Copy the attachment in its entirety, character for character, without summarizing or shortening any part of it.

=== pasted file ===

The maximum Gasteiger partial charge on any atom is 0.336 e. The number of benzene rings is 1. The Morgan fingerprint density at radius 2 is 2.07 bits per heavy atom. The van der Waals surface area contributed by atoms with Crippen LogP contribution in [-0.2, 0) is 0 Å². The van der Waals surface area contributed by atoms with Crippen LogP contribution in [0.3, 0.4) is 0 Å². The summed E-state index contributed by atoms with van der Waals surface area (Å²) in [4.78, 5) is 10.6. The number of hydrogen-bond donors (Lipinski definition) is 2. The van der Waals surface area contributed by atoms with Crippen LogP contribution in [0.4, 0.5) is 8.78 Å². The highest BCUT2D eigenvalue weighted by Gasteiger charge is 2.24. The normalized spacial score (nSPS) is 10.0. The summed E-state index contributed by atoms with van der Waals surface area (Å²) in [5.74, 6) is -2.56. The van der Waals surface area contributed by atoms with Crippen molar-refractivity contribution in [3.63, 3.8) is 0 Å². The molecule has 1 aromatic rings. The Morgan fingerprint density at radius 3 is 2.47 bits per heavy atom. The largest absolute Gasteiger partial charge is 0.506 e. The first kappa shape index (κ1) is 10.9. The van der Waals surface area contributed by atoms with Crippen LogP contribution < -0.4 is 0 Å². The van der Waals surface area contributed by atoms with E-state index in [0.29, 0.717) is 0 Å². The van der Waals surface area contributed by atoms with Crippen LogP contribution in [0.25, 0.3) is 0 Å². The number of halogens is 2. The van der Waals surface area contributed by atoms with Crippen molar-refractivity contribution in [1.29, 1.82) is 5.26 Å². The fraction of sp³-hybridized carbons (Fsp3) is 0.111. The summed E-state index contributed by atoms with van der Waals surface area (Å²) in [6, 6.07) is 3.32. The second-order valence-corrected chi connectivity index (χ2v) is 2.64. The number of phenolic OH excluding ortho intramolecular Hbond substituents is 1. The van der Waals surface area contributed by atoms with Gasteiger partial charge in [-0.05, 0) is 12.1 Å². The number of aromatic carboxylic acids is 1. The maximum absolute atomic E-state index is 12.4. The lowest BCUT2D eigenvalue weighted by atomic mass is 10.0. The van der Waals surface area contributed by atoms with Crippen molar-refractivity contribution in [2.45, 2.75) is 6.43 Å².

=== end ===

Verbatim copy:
The maximum Gasteiger partial charge on any atom is 0.336 e. The number of benzene rings is 1. The Morgan fingerprint density at radius 2 is 2.07 bits per heavy atom. The van der Waals surface area contributed by atoms with Crippen LogP contribution in [-0.2, 0) is 0 Å². The van der Waals surface area contributed by atoms with Crippen LogP contribution in [0.3, 0.4) is 0 Å². The summed E-state index contributed by atoms with van der Waals surface area (Å²) in [4.78, 5) is 10.6. The number of hydrogen-bond donors (Lipinski definition) is 2. The van der Waals surface area contributed by atoms with Crippen LogP contribution in [0.4, 0.5) is 8.78 Å². The highest BCUT2D eigenvalue weighted by Gasteiger charge is 2.24. The normalized spacial score (nSPS) is 10.0. The summed E-state index contributed by atoms with van der Waals surface area (Å²) in [5.74, 6) is -2.56. The van der Waals surface area contributed by atoms with Crippen molar-refractivity contribution in [3.63, 3.8) is 0 Å². The molecule has 1 aromatic rings. The Morgan fingerprint density at radius 3 is 2.47 bits per heavy atom. The largest absolute Gasteiger partial charge is 0.506 e. The first kappa shape index (κ1) is 10.9. The van der Waals surface area contributed by atoms with Crippen LogP contribution < -0.4 is 0 Å². The van der Waals surface area contributed by atoms with E-state index in [0.29, 0.717) is 0 Å². The van der Waals surface area contributed by atoms with Crippen LogP contribution in [0.25, 0.3) is 0 Å². The number of halogens is 2. The van der Waals surface area contributed by atoms with Crippen molar-refractivity contribution in [1.29, 1.82) is 5.26 Å². The fraction of sp³-hybridized carbons (Fsp3) is 0.111. The summed E-state index contributed by atoms with van der Waals surface area (Å²) in [6, 6.07) is 3.32. The second-order valence-corrected chi connectivity index (χ2v) is 2.64. The number of phenolic OH excluding ortho intramolecular Hbond substituents is 1. The van der Waals surface area contributed by atoms with Gasteiger partial charge in [-0.05, 0) is 12.1 Å². The number of aromatic carboxylic acids is 1. The maximum absolute atomic E-state index is 12.4. The lowest BCUT2D eigenvalue weighted by atomic mass is 10.0. The van der Waals surface area contributed by atoms with Crippen molar-refractivity contribution in [2.45, 2.75) is 6.43 Å².